Mosquitoes
Research at many labs have been looking at antibodies that work against the four dengue virus serotypes Getty

The structure of another human antibody against the dengue virus has been determined, spurring the development of vaccines against the mosquito-borne disease that infects almost 400 million people a year.

The dengue virus has four serotypes: DENV 1-4. Antibodies to two of the serotypes have been identified in recent studies.

The latest research at Vanderbilt University and the National University of Singapore determined the structure of the human monoclonal antibody which neutralises the type 2 dengue virus (DENV2).

The four serotypes of dengue are distinguished by different antigens: proteins found on the surface of the virus and against which the body mounts an immune response.

However, antibodies generated against one serotype do not protect against the others, but can enhance infection by a second serotype.

Sequential infections increase the risk for potentially fatal dengue haemorrhagic fever and dengue shock syndrome, which is characterised by fever, vomiting, internal bleeding and potentially fatal circulatory collapse.

Researchers used cryo-electron microscopy to freeze samples at very low temperatures so they could visualise antibody-antigen binding down to the atomic level.

The human monoclonal antibody against dengue virus type 2 (DENV2) was seen to "lock" across an array of envelope proteins and prevent the virus from fusing into the target cell. The study used mouse models.

The antibody also blocked the binding of the other class of antibodies that otherwise would enhance infection.

A study led by Duke-NUS showed the antibody 5J7 was highly effective in killing the serotype 3 virus (DENV-3). The lab has already found an antibody against DENV-1.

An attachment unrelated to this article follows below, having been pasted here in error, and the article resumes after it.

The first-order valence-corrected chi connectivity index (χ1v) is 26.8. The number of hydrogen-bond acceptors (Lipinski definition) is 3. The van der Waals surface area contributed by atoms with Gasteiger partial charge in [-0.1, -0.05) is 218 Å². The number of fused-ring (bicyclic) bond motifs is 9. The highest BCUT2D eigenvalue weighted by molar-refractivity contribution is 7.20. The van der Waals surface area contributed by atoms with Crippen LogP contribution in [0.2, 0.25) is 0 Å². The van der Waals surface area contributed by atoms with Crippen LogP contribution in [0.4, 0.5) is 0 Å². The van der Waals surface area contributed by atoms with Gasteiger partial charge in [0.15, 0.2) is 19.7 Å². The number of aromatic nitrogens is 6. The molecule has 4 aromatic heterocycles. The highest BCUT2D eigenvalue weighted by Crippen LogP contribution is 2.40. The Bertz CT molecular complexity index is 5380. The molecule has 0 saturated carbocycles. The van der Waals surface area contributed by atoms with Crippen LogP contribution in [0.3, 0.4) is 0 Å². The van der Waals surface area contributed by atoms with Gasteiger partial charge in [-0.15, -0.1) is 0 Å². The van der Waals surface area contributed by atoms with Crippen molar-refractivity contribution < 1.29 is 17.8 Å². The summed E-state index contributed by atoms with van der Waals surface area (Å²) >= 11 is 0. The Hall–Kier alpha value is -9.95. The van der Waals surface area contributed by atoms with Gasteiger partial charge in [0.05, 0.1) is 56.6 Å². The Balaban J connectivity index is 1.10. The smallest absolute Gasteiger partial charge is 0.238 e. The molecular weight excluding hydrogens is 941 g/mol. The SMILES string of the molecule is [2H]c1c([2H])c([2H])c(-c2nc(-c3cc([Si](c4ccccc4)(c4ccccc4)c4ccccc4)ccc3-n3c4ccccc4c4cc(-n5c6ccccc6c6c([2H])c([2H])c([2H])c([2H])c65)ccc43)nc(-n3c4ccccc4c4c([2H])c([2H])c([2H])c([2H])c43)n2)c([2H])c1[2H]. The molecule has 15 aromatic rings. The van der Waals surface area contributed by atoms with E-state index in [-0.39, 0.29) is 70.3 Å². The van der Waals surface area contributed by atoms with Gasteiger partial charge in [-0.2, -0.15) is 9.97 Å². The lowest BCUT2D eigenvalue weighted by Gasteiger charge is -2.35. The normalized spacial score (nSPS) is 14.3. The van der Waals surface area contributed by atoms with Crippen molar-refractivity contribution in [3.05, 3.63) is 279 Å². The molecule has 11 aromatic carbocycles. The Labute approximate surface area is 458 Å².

Researchers believe it is important to identify antibodies to all serotypes before using them in treatments.

At the Duke lab, experts expect to develop a safe combination of four antibodies that each bind and potently inhibit infection of each of the dengue virus serotypes.

Over the last 50 years, the incidence of dengue virus has increased by 30 times worldwide. From a largely tropical disease restricted to nine countries, it has spread to over 100 nations.

Most patients survive dengue, but it kills an estimated 20,000 people each year.

A person is being sent to hospital every minute with dengue. In India alone, the virus has been infecting as many as 30 million people annually. Official figures are highly underestimated, found a study with almost 300 times as many people admitted to hospitals as officially claimed

There is no licensed vaccine or drugs to fight the dengue virus at present.

A vaccine CYD-TDV from Sanofi Pasteur has cleared the first safety hurdle in clinical trials done in India where it showed over 95% efficacy against dengue haemorrhagic fever and an 80.3% reduction in the risk of hospitalisation. It took 20 years of research and the largest investment by the company.